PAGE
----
MUNDANE MYSTERIES: Why Are Decaf Coffee Pots Orange?

Much like an orange traffic cone gives you a heads-up about nearby roadwork, the orange spout & handle of a decaf coffee pot is a signal to both the people who drink coffee & the servers who pour it. But, that color wasn’t chosen simply for its eye-catching qualities. Orange is a bit of branding left behind by the original purveyors of decaf joe.

Decaffeinated coffee first came to America with a German company called Sanka, a combination of the words “sans” (“without”) and caffeine. Sanka sold its decaffeinated coffee in glass jars with orange labels. That orange packaging was the company’s calling card, because it was the first decaffeinated coffee brand to hit the market & consumers looked for that color whenever shopping for decaf.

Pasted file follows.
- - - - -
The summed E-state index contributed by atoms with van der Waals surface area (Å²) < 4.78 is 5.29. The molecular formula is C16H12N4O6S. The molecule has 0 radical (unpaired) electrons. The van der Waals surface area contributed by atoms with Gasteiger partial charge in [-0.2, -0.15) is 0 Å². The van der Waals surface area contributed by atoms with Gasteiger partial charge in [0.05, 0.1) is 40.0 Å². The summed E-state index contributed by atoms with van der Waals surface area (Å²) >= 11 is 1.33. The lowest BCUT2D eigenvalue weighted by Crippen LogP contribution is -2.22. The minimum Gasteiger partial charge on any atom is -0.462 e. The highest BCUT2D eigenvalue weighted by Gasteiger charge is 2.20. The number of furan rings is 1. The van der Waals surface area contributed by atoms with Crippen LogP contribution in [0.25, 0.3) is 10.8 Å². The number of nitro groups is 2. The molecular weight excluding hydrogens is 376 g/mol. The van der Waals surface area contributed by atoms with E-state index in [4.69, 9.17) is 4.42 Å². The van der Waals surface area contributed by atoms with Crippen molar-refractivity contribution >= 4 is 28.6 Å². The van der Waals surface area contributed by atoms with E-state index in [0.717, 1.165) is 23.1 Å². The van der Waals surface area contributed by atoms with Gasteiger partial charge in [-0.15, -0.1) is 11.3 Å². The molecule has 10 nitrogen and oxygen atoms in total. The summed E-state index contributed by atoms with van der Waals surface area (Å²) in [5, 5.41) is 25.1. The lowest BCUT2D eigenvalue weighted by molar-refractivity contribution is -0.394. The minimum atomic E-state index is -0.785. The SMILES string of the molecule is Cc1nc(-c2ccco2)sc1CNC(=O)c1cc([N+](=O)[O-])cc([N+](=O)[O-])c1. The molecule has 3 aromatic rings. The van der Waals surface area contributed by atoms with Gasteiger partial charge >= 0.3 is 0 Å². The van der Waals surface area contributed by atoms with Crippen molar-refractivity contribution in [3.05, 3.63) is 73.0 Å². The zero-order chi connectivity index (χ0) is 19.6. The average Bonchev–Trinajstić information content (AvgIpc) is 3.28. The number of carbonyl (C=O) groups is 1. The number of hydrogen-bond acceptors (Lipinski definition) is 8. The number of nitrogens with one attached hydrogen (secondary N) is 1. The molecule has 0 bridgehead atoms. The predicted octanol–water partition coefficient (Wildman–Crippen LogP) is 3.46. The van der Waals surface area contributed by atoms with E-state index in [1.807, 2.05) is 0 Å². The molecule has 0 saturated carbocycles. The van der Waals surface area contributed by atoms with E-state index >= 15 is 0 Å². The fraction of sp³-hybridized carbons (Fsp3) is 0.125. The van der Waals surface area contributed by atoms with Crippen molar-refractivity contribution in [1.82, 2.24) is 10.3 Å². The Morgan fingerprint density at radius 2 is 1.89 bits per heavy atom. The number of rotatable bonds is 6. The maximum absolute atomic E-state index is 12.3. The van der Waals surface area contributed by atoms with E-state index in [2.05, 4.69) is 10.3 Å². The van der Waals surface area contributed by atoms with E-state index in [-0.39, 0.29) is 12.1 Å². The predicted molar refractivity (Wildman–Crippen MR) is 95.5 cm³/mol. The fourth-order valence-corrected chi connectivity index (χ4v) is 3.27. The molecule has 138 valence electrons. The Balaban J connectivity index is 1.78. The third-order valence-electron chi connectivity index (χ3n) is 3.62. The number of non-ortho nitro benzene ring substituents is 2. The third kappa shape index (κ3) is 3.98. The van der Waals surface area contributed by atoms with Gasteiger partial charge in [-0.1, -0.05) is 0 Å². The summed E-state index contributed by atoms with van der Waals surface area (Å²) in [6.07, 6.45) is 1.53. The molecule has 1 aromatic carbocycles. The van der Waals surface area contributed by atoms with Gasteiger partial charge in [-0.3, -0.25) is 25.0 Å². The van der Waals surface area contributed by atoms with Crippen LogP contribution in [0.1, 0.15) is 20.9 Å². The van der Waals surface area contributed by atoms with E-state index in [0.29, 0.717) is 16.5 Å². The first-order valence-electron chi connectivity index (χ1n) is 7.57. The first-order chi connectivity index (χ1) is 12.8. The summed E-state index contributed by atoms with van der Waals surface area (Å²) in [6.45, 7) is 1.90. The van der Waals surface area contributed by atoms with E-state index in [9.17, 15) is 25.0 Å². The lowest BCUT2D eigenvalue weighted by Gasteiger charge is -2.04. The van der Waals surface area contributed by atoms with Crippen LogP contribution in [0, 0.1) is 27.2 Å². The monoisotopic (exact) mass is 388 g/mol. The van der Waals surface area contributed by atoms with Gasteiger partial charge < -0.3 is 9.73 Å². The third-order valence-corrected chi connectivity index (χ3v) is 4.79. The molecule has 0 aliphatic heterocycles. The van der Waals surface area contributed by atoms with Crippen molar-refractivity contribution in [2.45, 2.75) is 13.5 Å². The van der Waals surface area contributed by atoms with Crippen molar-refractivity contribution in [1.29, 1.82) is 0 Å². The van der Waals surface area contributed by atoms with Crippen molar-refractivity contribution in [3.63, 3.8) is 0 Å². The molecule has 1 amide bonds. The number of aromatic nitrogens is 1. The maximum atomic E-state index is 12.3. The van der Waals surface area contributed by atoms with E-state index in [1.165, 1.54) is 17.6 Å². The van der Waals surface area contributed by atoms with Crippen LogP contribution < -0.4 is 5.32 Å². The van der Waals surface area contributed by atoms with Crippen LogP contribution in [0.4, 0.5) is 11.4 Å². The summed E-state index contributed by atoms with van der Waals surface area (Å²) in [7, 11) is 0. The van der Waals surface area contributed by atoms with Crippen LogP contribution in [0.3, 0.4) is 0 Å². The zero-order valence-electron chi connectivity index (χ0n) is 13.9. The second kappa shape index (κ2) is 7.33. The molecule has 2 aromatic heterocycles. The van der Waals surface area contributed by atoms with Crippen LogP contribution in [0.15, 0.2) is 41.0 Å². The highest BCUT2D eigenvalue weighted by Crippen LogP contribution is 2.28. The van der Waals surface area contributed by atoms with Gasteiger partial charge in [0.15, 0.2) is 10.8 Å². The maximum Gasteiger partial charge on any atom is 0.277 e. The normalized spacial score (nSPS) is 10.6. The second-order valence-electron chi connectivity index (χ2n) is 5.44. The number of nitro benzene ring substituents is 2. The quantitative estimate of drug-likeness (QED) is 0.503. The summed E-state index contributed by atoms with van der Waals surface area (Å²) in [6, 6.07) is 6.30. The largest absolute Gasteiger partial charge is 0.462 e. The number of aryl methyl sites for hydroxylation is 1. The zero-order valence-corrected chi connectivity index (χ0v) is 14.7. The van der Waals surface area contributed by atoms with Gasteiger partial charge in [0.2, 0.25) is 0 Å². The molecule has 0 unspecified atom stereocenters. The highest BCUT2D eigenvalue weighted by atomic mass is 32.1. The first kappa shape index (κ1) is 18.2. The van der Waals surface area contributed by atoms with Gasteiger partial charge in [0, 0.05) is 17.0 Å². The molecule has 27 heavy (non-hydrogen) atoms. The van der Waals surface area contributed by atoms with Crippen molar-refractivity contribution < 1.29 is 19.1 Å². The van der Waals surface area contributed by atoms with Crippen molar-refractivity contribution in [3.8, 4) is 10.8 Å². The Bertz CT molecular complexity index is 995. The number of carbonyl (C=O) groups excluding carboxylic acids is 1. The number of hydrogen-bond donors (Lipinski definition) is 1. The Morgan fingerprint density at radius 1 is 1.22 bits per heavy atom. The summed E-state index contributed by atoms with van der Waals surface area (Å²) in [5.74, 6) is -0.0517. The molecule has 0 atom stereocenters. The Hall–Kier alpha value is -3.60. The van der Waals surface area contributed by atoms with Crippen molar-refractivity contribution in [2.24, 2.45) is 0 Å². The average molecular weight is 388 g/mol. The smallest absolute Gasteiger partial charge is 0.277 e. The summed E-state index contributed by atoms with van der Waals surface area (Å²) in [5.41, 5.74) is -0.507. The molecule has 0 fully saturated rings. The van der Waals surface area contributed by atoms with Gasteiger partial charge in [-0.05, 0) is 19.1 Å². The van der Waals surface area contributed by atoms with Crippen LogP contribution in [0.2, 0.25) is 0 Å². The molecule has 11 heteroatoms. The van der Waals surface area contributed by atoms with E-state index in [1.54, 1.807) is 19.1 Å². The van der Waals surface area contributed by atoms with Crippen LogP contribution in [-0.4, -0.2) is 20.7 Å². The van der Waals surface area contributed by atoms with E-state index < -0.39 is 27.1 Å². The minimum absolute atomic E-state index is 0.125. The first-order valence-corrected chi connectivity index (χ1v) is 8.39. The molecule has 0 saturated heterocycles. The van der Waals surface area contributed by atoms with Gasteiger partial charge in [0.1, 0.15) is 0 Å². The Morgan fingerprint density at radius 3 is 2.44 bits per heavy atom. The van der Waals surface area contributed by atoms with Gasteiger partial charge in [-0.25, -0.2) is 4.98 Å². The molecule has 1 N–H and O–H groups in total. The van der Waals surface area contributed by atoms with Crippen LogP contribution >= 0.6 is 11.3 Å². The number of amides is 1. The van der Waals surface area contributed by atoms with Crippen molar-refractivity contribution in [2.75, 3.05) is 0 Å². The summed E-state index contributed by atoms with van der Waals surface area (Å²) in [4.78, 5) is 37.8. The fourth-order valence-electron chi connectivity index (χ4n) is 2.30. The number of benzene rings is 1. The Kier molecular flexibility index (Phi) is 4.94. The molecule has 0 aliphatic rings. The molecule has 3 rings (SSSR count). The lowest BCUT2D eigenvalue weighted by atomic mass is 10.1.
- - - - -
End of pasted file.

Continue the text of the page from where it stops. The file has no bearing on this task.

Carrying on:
In 1932, General Foods purchased Sanka & began promoting it. To help spread the word about decaf, the company sent orange Sanka coffee pots to coffee shops & restaurants around the U.S. And, even if waiters & waitresses weren’t used to serving 2 types of coffee, the orange spout & handle made it easy to distinguish the decaf from the regular.

The scheme was so successful, orange eventually became synonymous not just with Sanka, but all decaf coffee. And, when other coffeemakers began to offer & market their own decaffeinated alternatives, they used the same color Sanka had already made popular.

So, if you’re thinking about sipping a cup of joe now, be sure to ask for the orange pot. You don’t need all that caffeine this late in the day. (You’re welcome.)

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